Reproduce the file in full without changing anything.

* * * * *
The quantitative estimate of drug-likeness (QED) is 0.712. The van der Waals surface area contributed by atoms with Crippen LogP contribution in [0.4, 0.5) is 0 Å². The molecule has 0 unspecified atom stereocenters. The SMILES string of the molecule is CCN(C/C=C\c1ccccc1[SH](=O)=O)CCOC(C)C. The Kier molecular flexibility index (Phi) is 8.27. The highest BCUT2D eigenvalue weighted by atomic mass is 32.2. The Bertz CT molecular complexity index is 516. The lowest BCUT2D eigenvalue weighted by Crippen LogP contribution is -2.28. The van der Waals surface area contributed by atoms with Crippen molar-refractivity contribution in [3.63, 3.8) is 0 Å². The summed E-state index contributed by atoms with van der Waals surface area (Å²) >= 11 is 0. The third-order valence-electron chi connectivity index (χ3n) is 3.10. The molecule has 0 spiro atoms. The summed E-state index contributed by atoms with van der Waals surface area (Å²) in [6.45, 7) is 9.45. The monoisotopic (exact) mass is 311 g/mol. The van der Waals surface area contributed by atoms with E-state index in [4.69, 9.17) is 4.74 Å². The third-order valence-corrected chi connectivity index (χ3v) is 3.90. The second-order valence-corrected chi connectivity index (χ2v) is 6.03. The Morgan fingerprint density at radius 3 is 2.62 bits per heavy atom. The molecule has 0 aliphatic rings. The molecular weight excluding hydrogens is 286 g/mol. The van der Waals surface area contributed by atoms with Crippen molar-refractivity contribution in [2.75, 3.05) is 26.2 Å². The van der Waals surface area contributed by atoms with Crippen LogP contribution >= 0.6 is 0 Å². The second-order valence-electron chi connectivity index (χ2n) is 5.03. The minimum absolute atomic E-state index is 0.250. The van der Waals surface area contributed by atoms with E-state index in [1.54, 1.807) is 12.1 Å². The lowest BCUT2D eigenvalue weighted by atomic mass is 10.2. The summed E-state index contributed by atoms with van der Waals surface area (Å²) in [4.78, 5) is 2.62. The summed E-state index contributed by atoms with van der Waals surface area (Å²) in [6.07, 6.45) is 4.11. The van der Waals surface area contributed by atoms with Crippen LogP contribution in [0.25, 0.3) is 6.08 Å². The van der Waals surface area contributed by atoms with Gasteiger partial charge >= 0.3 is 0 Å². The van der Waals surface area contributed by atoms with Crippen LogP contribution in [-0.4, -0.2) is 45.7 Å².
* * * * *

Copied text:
The quantitative estimate of drug-likeness (QED) is 0.712. The van der Waals surface area contributed by atoms with Crippen LogP contribution in [0.4, 0.5) is 0 Å². The molecule has 0 unspecified atom stereocenters. The SMILES string of the molecule is CCN(C/C=C\c1ccccc1[SH](=O)=O)CCOC(C)C. The Kier molecular flexibility index (Phi) is 8.27. The highest BCUT2D eigenvalue weighted by atomic mass is 32.2. The Bertz CT molecular complexity index is 516. The lowest BCUT2D eigenvalue weighted by Crippen LogP contribution is -2.28. The van der Waals surface area contributed by atoms with Crippen molar-refractivity contribution in [3.63, 3.8) is 0 Å². The summed E-state index contributed by atoms with van der Waals surface area (Å²) >= 11 is 0. The third-order valence-electron chi connectivity index (χ3n) is 3.10. The molecule has 0 spiro atoms. The summed E-state index contributed by atoms with van der Waals surface area (Å²) in [6.45, 7) is 9.45. The monoisotopic (exact) mass is 311 g/mol. The van der Waals surface area contributed by atoms with E-state index in [4.69, 9.17) is 4.74 Å². The third-order valence-corrected chi connectivity index (χ3v) is 3.90. The second-order valence-corrected chi connectivity index (χ2v) is 6.03. The Morgan fingerprint density at radius 3 is 2.62 bits per heavy atom. The molecule has 0 aliphatic rings. The molecular weight excluding hydrogens is 286 g/mol. The van der Waals surface area contributed by atoms with Crippen molar-refractivity contribution in [2.75, 3.05) is 26.2 Å². The van der Waals surface area contributed by atoms with Crippen LogP contribution >= 0.6 is 0 Å². The second-order valence-electron chi connectivity index (χ2n) is 5.03. The minimum absolute atomic E-state index is 0.250. The van der Waals surface area contributed by atoms with E-state index in [1.54, 1.807) is 12.1 Å². The lowest BCUT2D eigenvalue weighted by atomic mass is 10.2. The summed E-state index contributed by atoms with van der Waals surface area (Å²) in [4.78, 5) is 2.62. The summed E-state index contributed by atoms with van der Waals surface area (Å²) in [6.07, 6.45) is 4.11. The van der Waals surface area contributed by atoms with Crippen LogP contribution in [0.25, 0.3) is 6.08 Å². The van der Waals surface area contributed by atoms with Gasteiger partial charge >= 0.3 is 0 Å². The van der Waals surface area contributed by atoms with Crippen LogP contribution in [-0.4, -0.2) is 45.7 Å².